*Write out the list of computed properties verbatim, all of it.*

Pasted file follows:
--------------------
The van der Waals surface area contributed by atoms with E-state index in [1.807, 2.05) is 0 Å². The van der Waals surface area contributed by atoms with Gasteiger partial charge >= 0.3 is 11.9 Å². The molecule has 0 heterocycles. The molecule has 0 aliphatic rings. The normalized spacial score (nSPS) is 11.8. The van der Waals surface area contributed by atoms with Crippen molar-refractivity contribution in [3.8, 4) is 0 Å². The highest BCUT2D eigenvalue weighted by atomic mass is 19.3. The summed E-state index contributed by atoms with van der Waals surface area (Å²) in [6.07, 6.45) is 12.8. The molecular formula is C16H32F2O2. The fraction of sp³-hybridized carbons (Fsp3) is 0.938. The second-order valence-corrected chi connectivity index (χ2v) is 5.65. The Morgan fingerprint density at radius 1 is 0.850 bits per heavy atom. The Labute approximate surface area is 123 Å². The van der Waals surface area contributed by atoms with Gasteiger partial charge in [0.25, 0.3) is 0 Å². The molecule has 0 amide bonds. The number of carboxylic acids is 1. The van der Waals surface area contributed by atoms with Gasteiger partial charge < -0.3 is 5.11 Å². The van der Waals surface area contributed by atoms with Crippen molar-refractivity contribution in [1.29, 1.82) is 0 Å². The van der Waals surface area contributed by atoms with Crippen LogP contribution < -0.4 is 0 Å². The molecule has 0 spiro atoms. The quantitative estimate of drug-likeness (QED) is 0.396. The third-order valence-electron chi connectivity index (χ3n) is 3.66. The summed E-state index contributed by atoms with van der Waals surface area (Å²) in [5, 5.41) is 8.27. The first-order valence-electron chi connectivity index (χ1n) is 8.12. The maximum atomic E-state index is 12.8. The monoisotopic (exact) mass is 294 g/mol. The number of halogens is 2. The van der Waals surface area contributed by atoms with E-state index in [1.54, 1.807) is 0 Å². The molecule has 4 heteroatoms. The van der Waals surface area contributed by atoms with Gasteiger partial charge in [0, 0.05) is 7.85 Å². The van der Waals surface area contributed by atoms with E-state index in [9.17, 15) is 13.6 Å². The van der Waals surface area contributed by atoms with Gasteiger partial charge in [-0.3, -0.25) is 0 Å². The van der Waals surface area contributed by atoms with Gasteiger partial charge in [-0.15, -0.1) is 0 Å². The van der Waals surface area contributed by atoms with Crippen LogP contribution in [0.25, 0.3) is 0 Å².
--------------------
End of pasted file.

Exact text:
The van der Waals surface area contributed by atoms with E-state index in [1.807, 2.05) is 0 Å². The van der Waals surface area contributed by atoms with Gasteiger partial charge >= 0.3 is 11.9 Å². The molecule has 0 heterocycles. The molecule has 0 aliphatic rings. The normalized spacial score (nSPS) is 11.8. The van der Waals surface area contributed by atoms with Crippen molar-refractivity contribution in [3.8, 4) is 0 Å². The highest BCUT2D eigenvalue weighted by atomic mass is 19.3. The summed E-state index contributed by atoms with van der Waals surface area (Å²) in [6.07, 6.45) is 12.8. The molecular formula is C16H32F2O2. The fraction of sp³-hybridized carbons (Fsp3) is 0.938. The second-order valence-corrected chi connectivity index (χ2v) is 5.65. The Morgan fingerprint density at radius 1 is 0.850 bits per heavy atom. The Labute approximate surface area is 123 Å². The van der Waals surface area contributed by atoms with Gasteiger partial charge in [0.25, 0.3) is 0 Å². The molecule has 0 amide bonds. The number of carboxylic acids is 1. The van der Waals surface area contributed by atoms with Gasteiger partial charge < -0.3 is 5.11 Å². The van der Waals surface area contributed by atoms with Crippen molar-refractivity contribution in [1.29, 1.82) is 0 Å². The van der Waals surface area contributed by atoms with Crippen LogP contribution < -0.4 is 0 Å². The molecule has 0 spiro atoms. The quantitative estimate of drug-likeness (QED) is 0.396. The third-order valence-electron chi connectivity index (χ3n) is 3.66. The summed E-state index contributed by atoms with van der Waals surface area (Å²) in [5, 5.41) is 8.27. The first-order valence-electron chi connectivity index (χ1n) is 8.12. The maximum atomic E-state index is 12.8. The monoisotopic (exact) mass is 294 g/mol. The number of halogens is 2. The van der Waals surface area contributed by atoms with E-state index in [1.54, 1.807) is 0 Å². The molecule has 4 heteroatoms. The van der Waals surface area contributed by atoms with Gasteiger partial charge in [0, 0.05) is 7.85 Å². The van der Waals surface area contributed by atoms with E-state index in [9.17, 15) is 13.6 Å². The van der Waals surface area contributed by atoms with Gasteiger partial charge in [-0.3, -0.25) is 0 Å². The van der Waals surface area contributed by atoms with Gasteiger partial charge in [-0.15, -0.1) is 0 Å². The van der Waals surface area contributed by atoms with Crippen LogP contribution in [0.25, 0.3) is 0 Å².